Many of these shortcomings may be attributed to limited bandwidth, which additionally drives up the costs of wireless data links. At present, transmission speed is limited to 9600 Bit/s. This limitation is inherent to GSM (Global System for Mobile communication), which transfers only approximately 13 kBit/s per channel. There have been attempts to moderate these disadvantages. The GSM phase II standard specified a data mode supporting 14.4 kBit/s. But the increased rate comes at the expense of Forward Error Correction, and therefore lowers the quality of the connections. Fundamentally GSM was not designed for mobile Internet access, and even a 14.4 kBit/s data rate offers only a small improvement.
 In contrast to other areas of information technology, wireless communications has yet to converge to a single technical standard or even a very small number of them. Instead it appears that diversity will endure for the foreseeable future. As long as this technical standard is not available, other ways must be investigated (perhaps based on software solutions), to provide a solution to the above problems.
 A further dimension of the problem is introduced by the use of TCP/IP over wireless networks. Such a combination of a first and a second protocol is sometimes inevitable. The first protocol, TCP/IP, has to be used because it is simply the established protocol of the Internet; on the other hand the second protocol, the wireless communication protocol, must be used due to the specific communication environment for which there is no other protocol available for substitution. In such situations one might be confronted with the problem of how to deal with disadvantageous characteristics of a certain protocol which either might be inherent to the protocol itself or which might be the result of combining two protocols.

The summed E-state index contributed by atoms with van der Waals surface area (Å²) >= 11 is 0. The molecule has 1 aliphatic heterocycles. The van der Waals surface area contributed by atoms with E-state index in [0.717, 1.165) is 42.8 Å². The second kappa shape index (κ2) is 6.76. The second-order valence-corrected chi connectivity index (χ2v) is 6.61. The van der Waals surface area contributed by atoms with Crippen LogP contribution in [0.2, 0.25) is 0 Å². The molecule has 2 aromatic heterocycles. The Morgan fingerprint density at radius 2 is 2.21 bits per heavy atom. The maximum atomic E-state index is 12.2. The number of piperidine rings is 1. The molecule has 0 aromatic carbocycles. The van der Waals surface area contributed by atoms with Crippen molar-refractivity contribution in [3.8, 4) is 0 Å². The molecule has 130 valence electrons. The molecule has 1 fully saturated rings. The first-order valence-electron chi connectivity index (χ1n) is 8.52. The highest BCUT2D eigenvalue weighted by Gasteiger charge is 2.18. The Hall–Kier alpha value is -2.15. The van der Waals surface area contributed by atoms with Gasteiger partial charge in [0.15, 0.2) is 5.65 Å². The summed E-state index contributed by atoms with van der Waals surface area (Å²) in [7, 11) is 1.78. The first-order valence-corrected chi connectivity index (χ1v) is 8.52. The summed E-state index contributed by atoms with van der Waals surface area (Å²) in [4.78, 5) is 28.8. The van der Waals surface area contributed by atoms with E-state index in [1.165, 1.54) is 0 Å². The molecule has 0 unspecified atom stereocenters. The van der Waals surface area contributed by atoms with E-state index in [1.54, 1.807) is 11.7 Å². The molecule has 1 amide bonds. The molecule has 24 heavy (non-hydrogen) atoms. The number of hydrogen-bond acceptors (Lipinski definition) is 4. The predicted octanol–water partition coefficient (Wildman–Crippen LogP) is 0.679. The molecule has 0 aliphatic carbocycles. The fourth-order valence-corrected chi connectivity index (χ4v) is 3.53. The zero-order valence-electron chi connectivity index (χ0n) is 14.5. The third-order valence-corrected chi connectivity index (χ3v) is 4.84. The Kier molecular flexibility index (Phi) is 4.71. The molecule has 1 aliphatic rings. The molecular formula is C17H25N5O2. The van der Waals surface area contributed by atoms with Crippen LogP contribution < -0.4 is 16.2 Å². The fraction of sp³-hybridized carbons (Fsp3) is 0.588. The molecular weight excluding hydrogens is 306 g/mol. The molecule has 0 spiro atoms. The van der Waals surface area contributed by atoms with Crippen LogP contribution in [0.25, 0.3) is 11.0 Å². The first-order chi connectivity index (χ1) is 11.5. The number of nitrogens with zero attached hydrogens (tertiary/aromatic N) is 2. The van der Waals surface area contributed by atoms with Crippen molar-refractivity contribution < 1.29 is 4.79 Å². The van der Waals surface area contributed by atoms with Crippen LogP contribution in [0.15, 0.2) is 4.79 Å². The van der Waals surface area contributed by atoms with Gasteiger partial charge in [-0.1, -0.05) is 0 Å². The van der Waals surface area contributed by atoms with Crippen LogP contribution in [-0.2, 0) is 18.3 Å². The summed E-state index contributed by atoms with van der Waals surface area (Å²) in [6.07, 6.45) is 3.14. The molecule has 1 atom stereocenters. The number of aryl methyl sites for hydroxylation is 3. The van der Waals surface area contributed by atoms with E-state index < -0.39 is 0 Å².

In the current situation of TCP/IP over wireless networks, high delay and variation in data loss result in unacceptable performance for many standard multimedia applications and reliable protocols such as TCP/IP. Both multimedia applications and reliable protocols adapt to long term end-to-end estimates of delay and packet loss between the data source and destination. However, they do not perform well when rapid variations in network characteristics occur, causing high fluctuations in these estimates. In order for these applications and protocols to achieve good performance, the protocol for transmitting data to mobile hosts must provide communication with reliable connections and negligible data loss (which is not the case for wireless communication protocols).